North Little Rock voters who are able to wobble to the polls the Tuesday after Thanksgiving may set the table for another sort of feast in the mayor's office.
A runoff is set matching Joe Smith, current chief of staff to retiring Mayor Pat Hays, against state Rep. Tracy Steele.
Steele, with 48.2 percent of the vote, very nearly won over Smith, with 41.1 percent, without a runoff. He's a charismatic candidate. Smith is not. Steele, who is black, has built a biracial coalition, helped enormously by North Little Rock School District supporters. They organized mightily, with Steele's backing, for a big and important tax increase to rebuild the school district while the Hays administration sat on the sidelines, huffy about the district's rejection of the mayor's scheme to finance downtown redevelopment with school property taxes.
Steele, clearly the favorite, has been helped by voters' short memories and the failure of the press to refresh them. The Arkansas Democrat-Gazette, for example, editorially endorsed Steele. It lauded his "record of accomplishment" and his "leadership."
Some record, as clips in the very same newspaper attest.
Steele's time as executive director of the Martin Luther King Jr. Commission was a perpetual cat fight. The Commission tried repeatedly to fire him. It became such a roiling mess that legislation had to be introduced to reconstitute the agency.
Part of the objection to Steele came in having a member of the state legislature heading a state agency financed by the body in which he sat. Yes, he lobbied the legislature for money for the commission, all the while proclaiming there was no conflict. He also solicited money from private sources to pay for King activities. Those sources included entities with interests before the legislature.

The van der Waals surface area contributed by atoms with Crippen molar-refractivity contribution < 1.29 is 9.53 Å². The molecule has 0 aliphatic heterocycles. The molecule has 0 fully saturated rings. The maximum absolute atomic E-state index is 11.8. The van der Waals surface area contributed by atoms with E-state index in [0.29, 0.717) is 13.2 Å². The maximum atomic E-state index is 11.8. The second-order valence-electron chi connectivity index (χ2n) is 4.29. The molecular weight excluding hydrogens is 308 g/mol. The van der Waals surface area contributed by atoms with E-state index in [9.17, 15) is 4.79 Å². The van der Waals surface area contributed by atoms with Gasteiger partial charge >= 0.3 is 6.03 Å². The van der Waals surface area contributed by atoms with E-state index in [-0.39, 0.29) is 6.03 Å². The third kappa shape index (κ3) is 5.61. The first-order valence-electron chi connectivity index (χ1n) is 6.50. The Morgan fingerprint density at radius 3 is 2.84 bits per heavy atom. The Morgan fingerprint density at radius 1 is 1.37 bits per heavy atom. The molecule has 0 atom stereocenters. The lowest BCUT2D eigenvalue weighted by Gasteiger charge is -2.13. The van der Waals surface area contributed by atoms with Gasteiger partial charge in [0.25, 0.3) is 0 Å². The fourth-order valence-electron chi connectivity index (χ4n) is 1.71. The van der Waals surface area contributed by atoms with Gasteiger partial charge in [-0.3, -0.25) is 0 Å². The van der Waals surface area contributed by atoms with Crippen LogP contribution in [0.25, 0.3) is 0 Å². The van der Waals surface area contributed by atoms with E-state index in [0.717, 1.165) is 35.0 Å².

There was a time when this double-dip bothered the Democrat-Gazette. On an occasion when Steele was using his senatorial power to block the appointment of a foe to the commission that employed him, the newspaper editorialized about Steele's citation of a statute that allowed him to be both a senator and hold a state agency job. Wrote the newspaper:
"The question isn't whether he can hold both jobs; the question is whether he should."
Do-right rule questions arise with Steele repeatedly.
• Steele threw in with corporate power player Deltic Timber in 2005 to gut watershed protection for Lake Maumelle, which provides drinking water to North Little Rock. Central Arkansas Water figured out how to get to Steele's heart several years later. It hired a firm headed by Steele's brother to do PR and ad work. That firm has, coincidentally, benefited in other ways from state business during Steele's legislative tenure. A newspaper Steele headed, Stand News, benefited from state agency advertising. Deltic advertised there, too.
• Since departing the M.L. King Commission, Steele has led the nonprofit Stand Foundation, which is said to put on leadership programs for youth. Roughly one of every two dollars raised by the foundation pays Steele's $77,000 salary, a large percentage for a nonprofit. The best nonprofits spend 80 percent of their money on direct services, not including the boss' pay.
• The Stand Foundation depends on private contributions. Steele has solicited money from corporate lobbyists as a legislator. It also depends on government grants. It got about $8,500 in the current year, from such places as the Department of Workforce Services and the Department of Human Services. Has Steele ever filed the required disclosure form when he votes on legislation on which he might be perceived as having a financial interest — such as appropriations to agencies that contribute to the kitty from which he's paid? There is no disclosure form currently on file for Steele on any topic, a House spokesman said.
Supporters of Steele say the Hays administration plays politics the same way. Faint praise.
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